• Raymond Watchman

    Having just read this blog, I can appreciate the anguish involved in processing a decision to quit a pastorate or other church ministry. For those facing such a decision, I would like to recommend a truly wonderful book: “Let Your Life Speak” (subtitled “Listening for the Voice of Vocation”) by respected educationalist and author Parker J Palmer.
    I quote from the flyleaf: “‘Is the life I am living the same as the life that wants to live in me?’ With this searching question, Parker Palmer begins an insightful and moving meditation on finding one’s true calling. ‘Let Your Life Speak’ is an openhearted gift to anyone who seeks to live authentically.”
    I rarely, if ever, recommend books on sites such as this. But in this particular case I am making an exception. Those who know Parker J Palmer’s work will appreciate why. Try Amazon or The Book Depository.

  • Thanks everyone! Great comments. Love Parker Palmer.

  • Raymond Watchman

    Wonderful and grace-filled comments Belinda – they mesh in beautifully with my reasons for recommending Parker J Palmer’s book.

  • Bill_Britton

    Wow. This was painful to read (as a former pastor), but full of insight. It’s a tough job, and of course it’s more than a job. And we’re so hard on ourselves. And (not sure if you mentioned this one) we probably project our own feelings of disappointment with ourselves unto God, thinking that he is also VERY disappointed with us. I remember telling one friend that I didn’t necessarily think that, when I stood before him, I would hear that “Well done good and faithful servant.” Is there another job you quit that leaves you with that feeling?! (On a more positive note to end, I just heard Peter Scazzero say today that Moses was “an eighty year old man with a stick”- and a dismal failure in his life, when God met him and called him into service – a ministry that would change everything. He also quoted Charles Colson saying that God used his most shameful failure to be the focus on his most productive ministry – his prison sentence.) And this came today in my in box “God
    is the perfect Recycler, and in the economy of grace, nothing is wasted,
    not even our worst sins nor our most stupid mistakes. God does not
    punish our sins, but uses them to soften our hearts toward everything.”
    Richard Rohr / “If we have God, we will want for nothing. God alone suffices.” (rough quote from Teresa of Avila

  • Bill_Britton

    The age of the pastor when he leaves the ministry, will be a very big factor on how seamlessly he can find something else to do. “Men of a certain age” are not valued in our society or in the church – even though they have been tried and tested, broken and (hopefully) healed, and have more to contribute, and again hopefully, from a healthier place, than they did before. And yes, speaking and communication skills etc. that many pastors have, are valuable, but realistically they need to be accompanied by other skill sets, like marketing, sales, administration, etc. The way down is really the way up – always, and in this case as well. The crash of one’s life can be the beginning of life which is life indeed – and I don’t mean getting saved – but it can be that radical – a “second conversion.” Not to overdo it with Richard Rohr quotes, but he says it well, “The path of descent is the path of transformation. Darkness, failure, relapse, death, and woundedness are our primary teachers, rather than ideas or doctrines.” I thank God for taking me out of the pastoral ministry – the most painful thing that ever happened to me – and also the best thing for me, my family and for the church people that I thought needed me so much. They needed not me, but a better me, as did my family and my world. God wouldn’t let me stay the way I was, and himself insisted on my embarking on that (also) painful journey. He love endures forever.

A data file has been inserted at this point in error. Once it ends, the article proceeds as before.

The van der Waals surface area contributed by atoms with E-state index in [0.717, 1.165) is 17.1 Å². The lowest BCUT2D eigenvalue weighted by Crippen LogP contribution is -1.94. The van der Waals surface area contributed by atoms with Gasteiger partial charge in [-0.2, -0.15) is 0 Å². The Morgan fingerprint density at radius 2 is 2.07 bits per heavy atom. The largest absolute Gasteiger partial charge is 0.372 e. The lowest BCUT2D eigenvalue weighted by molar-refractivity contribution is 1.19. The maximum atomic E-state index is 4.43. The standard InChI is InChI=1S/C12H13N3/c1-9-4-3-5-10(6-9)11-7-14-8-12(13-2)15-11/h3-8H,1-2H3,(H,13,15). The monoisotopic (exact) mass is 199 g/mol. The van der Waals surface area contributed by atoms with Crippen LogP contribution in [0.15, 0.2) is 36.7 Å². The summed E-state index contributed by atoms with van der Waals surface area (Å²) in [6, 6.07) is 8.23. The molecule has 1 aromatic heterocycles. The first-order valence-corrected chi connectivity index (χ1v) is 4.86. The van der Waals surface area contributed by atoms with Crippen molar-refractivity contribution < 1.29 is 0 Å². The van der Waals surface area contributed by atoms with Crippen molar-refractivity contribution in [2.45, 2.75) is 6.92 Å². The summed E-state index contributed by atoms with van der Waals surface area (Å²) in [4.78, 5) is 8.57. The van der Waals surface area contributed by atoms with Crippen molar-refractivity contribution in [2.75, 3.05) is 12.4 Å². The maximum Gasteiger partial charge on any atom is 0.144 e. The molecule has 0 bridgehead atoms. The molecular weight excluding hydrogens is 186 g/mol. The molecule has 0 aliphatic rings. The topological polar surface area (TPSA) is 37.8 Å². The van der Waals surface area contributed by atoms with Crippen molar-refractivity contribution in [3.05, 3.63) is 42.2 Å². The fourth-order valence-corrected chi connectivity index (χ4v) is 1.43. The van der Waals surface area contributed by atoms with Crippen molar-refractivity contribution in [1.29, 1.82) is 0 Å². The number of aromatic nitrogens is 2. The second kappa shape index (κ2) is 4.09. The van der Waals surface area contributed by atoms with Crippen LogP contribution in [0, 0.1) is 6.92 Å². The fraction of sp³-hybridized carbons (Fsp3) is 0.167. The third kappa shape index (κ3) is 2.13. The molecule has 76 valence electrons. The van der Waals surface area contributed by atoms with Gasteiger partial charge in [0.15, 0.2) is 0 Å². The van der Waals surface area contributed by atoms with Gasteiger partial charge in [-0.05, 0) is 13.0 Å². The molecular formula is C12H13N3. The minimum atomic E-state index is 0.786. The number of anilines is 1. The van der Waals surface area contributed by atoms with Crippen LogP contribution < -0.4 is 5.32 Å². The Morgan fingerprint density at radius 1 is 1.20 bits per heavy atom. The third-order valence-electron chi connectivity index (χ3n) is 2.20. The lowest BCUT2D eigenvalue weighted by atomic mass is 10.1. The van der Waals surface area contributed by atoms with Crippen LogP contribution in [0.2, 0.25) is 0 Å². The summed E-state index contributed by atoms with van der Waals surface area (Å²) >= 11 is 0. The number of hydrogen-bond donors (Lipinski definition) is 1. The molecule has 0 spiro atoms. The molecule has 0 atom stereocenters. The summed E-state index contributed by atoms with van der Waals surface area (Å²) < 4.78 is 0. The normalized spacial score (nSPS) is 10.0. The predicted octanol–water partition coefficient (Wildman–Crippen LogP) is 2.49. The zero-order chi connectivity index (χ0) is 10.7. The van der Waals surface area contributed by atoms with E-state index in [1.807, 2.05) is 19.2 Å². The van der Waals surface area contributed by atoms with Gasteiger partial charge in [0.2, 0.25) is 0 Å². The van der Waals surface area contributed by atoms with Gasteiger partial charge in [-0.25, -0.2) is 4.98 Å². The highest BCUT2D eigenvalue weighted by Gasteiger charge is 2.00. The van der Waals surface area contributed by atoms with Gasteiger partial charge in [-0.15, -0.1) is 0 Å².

• Rebecca

    After being a children’s pastor for many years I finally resigned because my theology no longer lined up with the fundamental church I was serving. I also loved them deeply and experienced all of the things you listed, including profound grief and loss. Five years later I am still struggling with all of these feelings.

  • BrotherRog

    11. and because many of them feel truly called to do what they do and feel great satisfaction in their labors.

  • “Though you still call yourself a “Christian”, you certainly deconverted from your Christianity and left behind many other flavors of Christianity into your Z-theory. And your choice caused you much more suffering than mine did. I took the slow, cowardly way out.”

    And how many atheist (or naturalist) Z-theories are there?

    Naturalists don’t agree with each other about the ultimate nature of reality (though all of them would call their pet theory “natural”), they don’t agree about the foundation and content of morality (provided they don’t deny its existence altogether) and I could go on and on to list the countless varieties of naturalism out there.

    As for being a Christian, I provided a historical definition here:


    Cheers from Europe.

  • Thin-ice

    Your situation is so much more difficult than mine was. Although I was theology grad and a missionary in Europe, I took the time to learn another skill (graphic design) during my ministry, so I kind of had a parachute. I would suggest that you get in touch with the Clergy Project, which is an online support community for those in ministry like yourself, who no longer believe. Many are still in active ministry, and some have left, but are eager to help each other. From their home page: “The Clergy Project is a confidential online community for active and former professional clergy/religious leaders who do not hold supernatural beliefs.”

    Good luck and all the best to you . . .

  • Y. A. Warren

    I am not, and have never been, a pastor of a church congregation; but I have been primary parent in a family. When we feel that we are no longer the right fit for what out “sheep” need now, the most positive and honorable thing we can do is , as they say in horse husbandry, “give them their head.”

    This is not quitting; it is a sure sign of faith in those we brought to this point to go on without our physical guidance. Jesus did the same thing at Pentecost.

    Blessings to you in your humility.